What is Dilation and Curettage?

dilation and curettage, also called a “D&C,” is a procedure that removes tissue from inside the uterus. It is utilized for both obstetric and gynecologic reasons. D&C is an operative procedure that may be performed in an operating room or an office setting, and usually takes less than 30minutes.

When is it used?

There are three basic reasons a physician may recommend a D&C:

Obstetric:

  1. Postpartum – to remove any remaining tissue such as placenta.
  2. To remove pregnancy tissue in the uterus after a miscarriage or abnormal pregnancy.

Gynecologic:

     3.  To stop and/or help diagnose the cause of heavy or irregular vaginal bleeding.

A physician may also recommend a hysteroscopy (a procedure used to examine the inside of the uterus, using a hysteroscope, a narrow tube with a telescope at the end) with a D&C to obtain a visual image of the inside of the uterus.

How do I prepare for a D&C?

Patients should refrain from eating and drinking prior to the procedure as recommended by their physician, and will require another individual to accompany them home. It is typical to be monitored for a few hours immediately following the D&C and discharged home the same day.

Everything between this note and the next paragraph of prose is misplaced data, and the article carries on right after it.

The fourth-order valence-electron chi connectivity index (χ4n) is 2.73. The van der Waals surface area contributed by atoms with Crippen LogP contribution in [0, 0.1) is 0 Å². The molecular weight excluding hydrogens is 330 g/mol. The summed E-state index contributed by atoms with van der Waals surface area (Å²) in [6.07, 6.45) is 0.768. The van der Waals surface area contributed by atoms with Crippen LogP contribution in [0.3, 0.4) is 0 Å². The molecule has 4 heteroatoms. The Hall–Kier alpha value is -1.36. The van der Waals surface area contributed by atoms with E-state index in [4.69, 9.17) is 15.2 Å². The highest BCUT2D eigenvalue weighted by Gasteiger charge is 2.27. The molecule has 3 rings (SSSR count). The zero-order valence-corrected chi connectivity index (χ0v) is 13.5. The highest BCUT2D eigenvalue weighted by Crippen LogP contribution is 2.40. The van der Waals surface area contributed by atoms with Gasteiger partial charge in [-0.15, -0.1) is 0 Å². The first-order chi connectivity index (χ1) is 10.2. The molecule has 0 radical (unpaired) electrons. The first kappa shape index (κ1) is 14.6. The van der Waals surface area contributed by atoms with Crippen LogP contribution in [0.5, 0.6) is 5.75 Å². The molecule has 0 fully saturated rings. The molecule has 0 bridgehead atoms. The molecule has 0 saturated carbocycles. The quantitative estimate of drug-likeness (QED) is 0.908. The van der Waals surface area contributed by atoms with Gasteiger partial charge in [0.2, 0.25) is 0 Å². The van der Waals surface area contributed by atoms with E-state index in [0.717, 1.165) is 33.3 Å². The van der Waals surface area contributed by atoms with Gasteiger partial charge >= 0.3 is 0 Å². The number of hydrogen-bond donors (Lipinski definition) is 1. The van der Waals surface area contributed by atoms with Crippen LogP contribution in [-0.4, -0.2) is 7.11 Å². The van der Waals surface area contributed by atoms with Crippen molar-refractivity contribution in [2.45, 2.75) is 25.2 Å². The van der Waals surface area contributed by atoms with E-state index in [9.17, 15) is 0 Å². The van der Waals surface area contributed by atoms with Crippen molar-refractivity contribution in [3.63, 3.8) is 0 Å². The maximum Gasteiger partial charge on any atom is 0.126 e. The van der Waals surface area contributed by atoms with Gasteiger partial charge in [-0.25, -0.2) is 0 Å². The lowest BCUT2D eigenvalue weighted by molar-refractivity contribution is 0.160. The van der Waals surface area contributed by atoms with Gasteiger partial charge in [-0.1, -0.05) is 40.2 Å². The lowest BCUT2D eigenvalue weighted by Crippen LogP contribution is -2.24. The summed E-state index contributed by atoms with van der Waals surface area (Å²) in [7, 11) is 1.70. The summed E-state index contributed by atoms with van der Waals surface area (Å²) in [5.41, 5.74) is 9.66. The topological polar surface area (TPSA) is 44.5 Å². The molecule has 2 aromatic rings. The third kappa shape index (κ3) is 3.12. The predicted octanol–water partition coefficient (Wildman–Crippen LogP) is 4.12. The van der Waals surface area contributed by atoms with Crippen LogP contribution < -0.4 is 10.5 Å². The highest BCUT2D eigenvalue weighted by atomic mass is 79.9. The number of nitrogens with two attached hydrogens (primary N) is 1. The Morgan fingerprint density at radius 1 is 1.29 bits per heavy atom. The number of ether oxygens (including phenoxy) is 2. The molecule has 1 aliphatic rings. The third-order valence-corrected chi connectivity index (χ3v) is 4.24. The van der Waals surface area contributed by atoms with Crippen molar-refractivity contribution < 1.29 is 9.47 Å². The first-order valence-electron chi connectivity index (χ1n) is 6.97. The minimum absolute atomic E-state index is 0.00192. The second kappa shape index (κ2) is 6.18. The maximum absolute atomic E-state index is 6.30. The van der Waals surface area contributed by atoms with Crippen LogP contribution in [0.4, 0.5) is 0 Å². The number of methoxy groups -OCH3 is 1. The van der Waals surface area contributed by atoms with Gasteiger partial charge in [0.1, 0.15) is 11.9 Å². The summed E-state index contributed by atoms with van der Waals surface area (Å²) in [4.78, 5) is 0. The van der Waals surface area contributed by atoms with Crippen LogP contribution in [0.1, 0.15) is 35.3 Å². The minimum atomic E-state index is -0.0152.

What happens after the procedure?

Common side effects of a D&C, which normally last only a few days, include vaginal spotting and cramping, and can typically be treated with over-the-counter pain relievers such as ibuprofen. Tampons should not be used, and pelvic rest should be observed until a physician has given clearance for sexual activity.

What are the risks associated with this procedure?

Complications can include:

  • Infection
  • Heavy bleeding
  • Uterine perforation
  • Formation of uterine adhesions

When should I call my healthcare provider?

Patients experiencing any of the following should contact their physician immediately:

  • Fever (temperature greater than 101) 
  •  Foul-smelling vaginal discharge
  • Prolonged or heavy bleeding
  • Cramps lasting longer than 2 days
  • Increasing pain

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Developed by Austin Regional Clinic.
Last modified: 2012-07-19
Last reviewed: 2012-07-19

This content is reviewed periodically and is subject to change as new health information becomes available. The information is intended to inform and educate and is not a replacement for medical evaluation, advice, diagnosis or treatment by a healthcare professional.

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